This sector comprises establishments primarily engaged in: producing and distributing (except by wholesale and retail methods) information and cultural products. Establishments providing the means to transmit or distribute these products or providing access to equipment and expertise for processing data are also included.
The unique characteristics of information and cultural products, and of the processes involved in their production and distribution, distinguish this sector from the goods-producing and services-producing sectors.
The value of these products lies in their information, educational, cultural or entertainment content, not in the format in which they are distributed. Most of these products are protected from unlawful reproduction by copyright laws. Only those possessing the rights to these works are authorized to reproduce, alter, improve and distribute them. Acquiring and using these rights often involves significant costs.
The intangible nature of the content of information and cultural products allows for their distribution in various forms. For example, a movie can be shown at a movie theatre, on a television broadcast, through video on demand, or rented at a local video store; a sound recording can be aired on radio, embedded in multi-media products or sold at a record store; software can be bought at retail outlets or downloaded from an electronic bulletin board; a newspaper can be purchased at a newsstand or received on-line. In addition, improvements in information technology are revolutionizing the distribution of these products. The inclusion in this sector of telecommunications carriers and Internet access providers reflects the increasingly important role these establishments play in making these products accessible to the public.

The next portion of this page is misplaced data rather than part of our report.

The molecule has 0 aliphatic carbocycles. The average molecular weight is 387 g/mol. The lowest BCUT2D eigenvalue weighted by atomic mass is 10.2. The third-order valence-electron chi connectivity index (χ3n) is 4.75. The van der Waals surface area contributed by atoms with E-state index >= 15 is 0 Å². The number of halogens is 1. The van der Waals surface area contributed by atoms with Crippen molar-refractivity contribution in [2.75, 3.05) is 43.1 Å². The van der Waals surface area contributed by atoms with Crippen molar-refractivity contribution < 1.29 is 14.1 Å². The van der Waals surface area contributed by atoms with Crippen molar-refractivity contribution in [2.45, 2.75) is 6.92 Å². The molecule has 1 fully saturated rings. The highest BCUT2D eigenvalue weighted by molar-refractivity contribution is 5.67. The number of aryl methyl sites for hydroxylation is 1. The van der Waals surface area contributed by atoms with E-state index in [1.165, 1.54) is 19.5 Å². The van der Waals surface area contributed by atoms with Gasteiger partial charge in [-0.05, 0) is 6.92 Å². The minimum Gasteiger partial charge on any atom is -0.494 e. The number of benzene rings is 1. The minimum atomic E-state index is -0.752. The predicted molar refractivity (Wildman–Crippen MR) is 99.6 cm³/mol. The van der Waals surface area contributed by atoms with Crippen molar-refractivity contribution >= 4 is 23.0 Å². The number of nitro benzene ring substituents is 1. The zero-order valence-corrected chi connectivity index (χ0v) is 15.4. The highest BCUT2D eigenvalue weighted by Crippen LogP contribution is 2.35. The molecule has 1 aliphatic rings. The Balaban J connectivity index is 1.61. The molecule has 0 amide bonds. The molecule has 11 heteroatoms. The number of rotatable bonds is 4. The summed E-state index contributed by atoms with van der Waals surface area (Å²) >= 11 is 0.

The main components of this sector are the publishing industries (except exclusively on Internet), including software publishing, the motion picture and sound recording industries, the broadcasting industries (except exclusively on Internet), the telecommunications and related services industries (i.e., telephony, including VoIP; cable and satellite television distribution services; Internet access; telecommunications reselling services), data processing industries, and the other information services industries, including Internet publishing and broadcasting and web search portals. There are establishments engaged in culture-related activities that are classified in other sectors of NAICS. The most important are listed below.
The information on the number, size and location of establishments can be used to assess the existing level of competition within the industry in your province/territory.
The table below shows the breakdown between employer and non-employer or indeterminate establishments for each province and territory as well as at the national level. For this industry, 5 of establishments are non-employers or indeterminate and 11 have one or more employees.
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